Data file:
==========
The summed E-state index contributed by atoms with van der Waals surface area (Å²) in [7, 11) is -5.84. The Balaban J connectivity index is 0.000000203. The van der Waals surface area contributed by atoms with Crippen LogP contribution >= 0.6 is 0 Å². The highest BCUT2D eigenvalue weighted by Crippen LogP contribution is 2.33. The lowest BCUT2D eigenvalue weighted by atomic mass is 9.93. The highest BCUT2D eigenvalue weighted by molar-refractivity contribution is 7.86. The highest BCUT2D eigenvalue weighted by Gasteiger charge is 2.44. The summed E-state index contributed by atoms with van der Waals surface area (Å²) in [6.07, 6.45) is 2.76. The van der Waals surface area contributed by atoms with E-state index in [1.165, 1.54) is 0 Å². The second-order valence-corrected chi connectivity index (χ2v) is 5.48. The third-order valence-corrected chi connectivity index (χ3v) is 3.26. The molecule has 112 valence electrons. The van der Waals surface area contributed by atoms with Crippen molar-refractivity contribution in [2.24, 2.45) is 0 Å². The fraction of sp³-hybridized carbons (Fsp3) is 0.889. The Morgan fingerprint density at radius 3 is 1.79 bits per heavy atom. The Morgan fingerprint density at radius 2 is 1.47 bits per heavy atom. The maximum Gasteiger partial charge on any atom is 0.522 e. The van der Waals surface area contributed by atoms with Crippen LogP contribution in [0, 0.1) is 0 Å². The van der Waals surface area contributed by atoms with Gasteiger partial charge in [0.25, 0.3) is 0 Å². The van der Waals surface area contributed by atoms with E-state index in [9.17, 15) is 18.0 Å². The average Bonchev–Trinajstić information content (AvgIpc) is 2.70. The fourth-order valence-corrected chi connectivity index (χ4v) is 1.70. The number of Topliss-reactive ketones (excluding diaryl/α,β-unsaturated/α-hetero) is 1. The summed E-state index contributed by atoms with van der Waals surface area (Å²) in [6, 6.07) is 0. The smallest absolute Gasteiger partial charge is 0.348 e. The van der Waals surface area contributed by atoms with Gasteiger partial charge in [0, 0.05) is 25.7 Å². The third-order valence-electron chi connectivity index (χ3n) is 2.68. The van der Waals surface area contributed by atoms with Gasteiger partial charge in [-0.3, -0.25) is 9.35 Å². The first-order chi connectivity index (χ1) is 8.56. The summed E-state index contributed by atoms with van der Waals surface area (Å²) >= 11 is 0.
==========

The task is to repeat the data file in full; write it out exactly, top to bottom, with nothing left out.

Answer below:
The summed E-state index contributed by atoms with van der Waals surface area (Å²) in [7, 11) is -5.84. The Balaban J connectivity index is 0.000000203. The van der Waals surface area contributed by atoms with Crippen LogP contribution >= 0.6 is 0 Å². The highest BCUT2D eigenvalue weighted by Crippen LogP contribution is 2.33. The lowest BCUT2D eigenvalue weighted by atomic mass is 9.93. The highest BCUT2D eigenvalue weighted by molar-refractivity contribution is 7.86. The highest BCUT2D eigenvalue weighted by Gasteiger charge is 2.44. The summed E-state index contributed by atoms with van der Waals surface area (Å²) in [6.07, 6.45) is 2.76. The van der Waals surface area contributed by atoms with E-state index in [1.165, 1.54) is 0 Å². The second-order valence-corrected chi connectivity index (χ2v) is 5.48. The third-order valence-corrected chi connectivity index (χ3v) is 3.26. The molecule has 112 valence electrons. The van der Waals surface area contributed by atoms with Crippen molar-refractivity contribution in [2.24, 2.45) is 0 Å². The fraction of sp³-hybridized carbons (Fsp3) is 0.889. The Morgan fingerprint density at radius 3 is 1.79 bits per heavy atom. The Morgan fingerprint density at radius 2 is 1.47 bits per heavy atom. The maximum Gasteiger partial charge on any atom is 0.522 e. The van der Waals surface area contributed by atoms with Crippen LogP contribution in [0, 0.1) is 0 Å². The van der Waals surface area contributed by atoms with Gasteiger partial charge in [0.25, 0.3) is 0 Å². The van der Waals surface area contributed by atoms with E-state index in [9.17, 15) is 18.0 Å². The average Bonchev–Trinajstić information content (AvgIpc) is 2.70. The fourth-order valence-corrected chi connectivity index (χ4v) is 1.70. The number of Topliss-reactive ketones (excluding diaryl/α,β-unsaturated/α-hetero) is 1. The summed E-state index contributed by atoms with van der Waals surface area (Å²) in [6, 6.07) is 0. The smallest absolute Gasteiger partial charge is 0.348 e. The van der Waals surface area contributed by atoms with Gasteiger partial charge in [0, 0.05) is 25.7 Å². The third-order valence-electron chi connectivity index (χ3n) is 2.68. The van der Waals surface area contributed by atoms with Gasteiger partial charge in [-0.3, -0.25) is 9.35 Å². The first-order chi connectivity index (χ1) is 8.56. The summed E-state index contributed by atoms with van der Waals surface area (Å²) >= 11 is 0.